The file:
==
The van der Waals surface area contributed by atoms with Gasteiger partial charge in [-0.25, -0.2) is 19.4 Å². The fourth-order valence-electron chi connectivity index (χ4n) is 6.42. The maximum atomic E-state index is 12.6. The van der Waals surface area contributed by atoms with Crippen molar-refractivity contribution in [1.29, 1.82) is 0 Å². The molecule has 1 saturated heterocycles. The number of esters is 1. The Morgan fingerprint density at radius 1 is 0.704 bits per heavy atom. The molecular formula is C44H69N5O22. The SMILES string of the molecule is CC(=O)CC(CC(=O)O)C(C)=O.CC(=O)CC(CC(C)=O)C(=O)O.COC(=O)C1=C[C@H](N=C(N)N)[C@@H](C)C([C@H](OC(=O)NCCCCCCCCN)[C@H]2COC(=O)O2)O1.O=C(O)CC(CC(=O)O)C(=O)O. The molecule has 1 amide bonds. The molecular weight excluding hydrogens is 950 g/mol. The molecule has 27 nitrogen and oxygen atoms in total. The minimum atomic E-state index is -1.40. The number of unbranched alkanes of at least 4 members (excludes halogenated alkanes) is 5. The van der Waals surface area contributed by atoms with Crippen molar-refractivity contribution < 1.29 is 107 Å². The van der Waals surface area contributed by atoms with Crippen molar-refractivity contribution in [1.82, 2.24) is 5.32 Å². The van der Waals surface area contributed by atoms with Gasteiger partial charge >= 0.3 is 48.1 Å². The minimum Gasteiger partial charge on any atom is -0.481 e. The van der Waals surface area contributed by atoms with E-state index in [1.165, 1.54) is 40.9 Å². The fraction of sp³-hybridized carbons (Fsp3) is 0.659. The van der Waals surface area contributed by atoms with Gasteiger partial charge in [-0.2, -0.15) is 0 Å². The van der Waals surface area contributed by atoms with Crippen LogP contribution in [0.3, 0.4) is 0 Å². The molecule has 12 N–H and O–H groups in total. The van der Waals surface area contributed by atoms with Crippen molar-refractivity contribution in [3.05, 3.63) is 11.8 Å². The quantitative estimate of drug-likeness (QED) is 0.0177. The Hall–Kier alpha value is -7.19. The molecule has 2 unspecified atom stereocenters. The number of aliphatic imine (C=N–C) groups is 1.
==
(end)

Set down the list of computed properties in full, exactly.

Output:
The van der Waals surface area contributed by atoms with Gasteiger partial charge in [-0.25, -0.2) is 19.4 Å². The fourth-order valence-electron chi connectivity index (χ4n) is 6.42. The maximum atomic E-state index is 12.6. The van der Waals surface area contributed by atoms with Crippen molar-refractivity contribution in [1.29, 1.82) is 0 Å². The molecule has 1 saturated heterocycles. The number of esters is 1. The Morgan fingerprint density at radius 1 is 0.704 bits per heavy atom. The molecular formula is C44H69N5O22. The SMILES string of the molecule is CC(=O)CC(CC(=O)O)C(C)=O.CC(=O)CC(CC(C)=O)C(=O)O.COC(=O)C1=C[C@H](N=C(N)N)[C@@H](C)C([C@H](OC(=O)NCCCCCCCCN)[C@H]2COC(=O)O2)O1.O=C(O)CC(CC(=O)O)C(=O)O. The molecule has 1 amide bonds. The molecular weight excluding hydrogens is 950 g/mol. The molecule has 27 nitrogen and oxygen atoms in total. The minimum atomic E-state index is -1.40. The number of unbranched alkanes of at least 4 members (excludes halogenated alkanes) is 5. The van der Waals surface area contributed by atoms with Crippen molar-refractivity contribution < 1.29 is 107 Å². The van der Waals surface area contributed by atoms with Crippen molar-refractivity contribution in [1.82, 2.24) is 5.32 Å². The van der Waals surface area contributed by atoms with Gasteiger partial charge >= 0.3 is 48.1 Å². The minimum Gasteiger partial charge on any atom is -0.481 e. The van der Waals surface area contributed by atoms with E-state index in [1.165, 1.54) is 40.9 Å². The fraction of sp³-hybridized carbons (Fsp3) is 0.659. The van der Waals surface area contributed by atoms with Gasteiger partial charge in [-0.2, -0.15) is 0 Å². The van der Waals surface area contributed by atoms with Crippen LogP contribution in [0.3, 0.4) is 0 Å². The molecule has 12 N–H and O–H groups in total. The van der Waals surface area contributed by atoms with Crippen molar-refractivity contribution in [3.05, 3.63) is 11.8 Å². The quantitative estimate of drug-likeness (QED) is 0.0177. The Hall–Kier alpha value is -7.19. The molecule has 2 unspecified atom stereocenters. The number of aliphatic imine (C=N–C) groups is 1.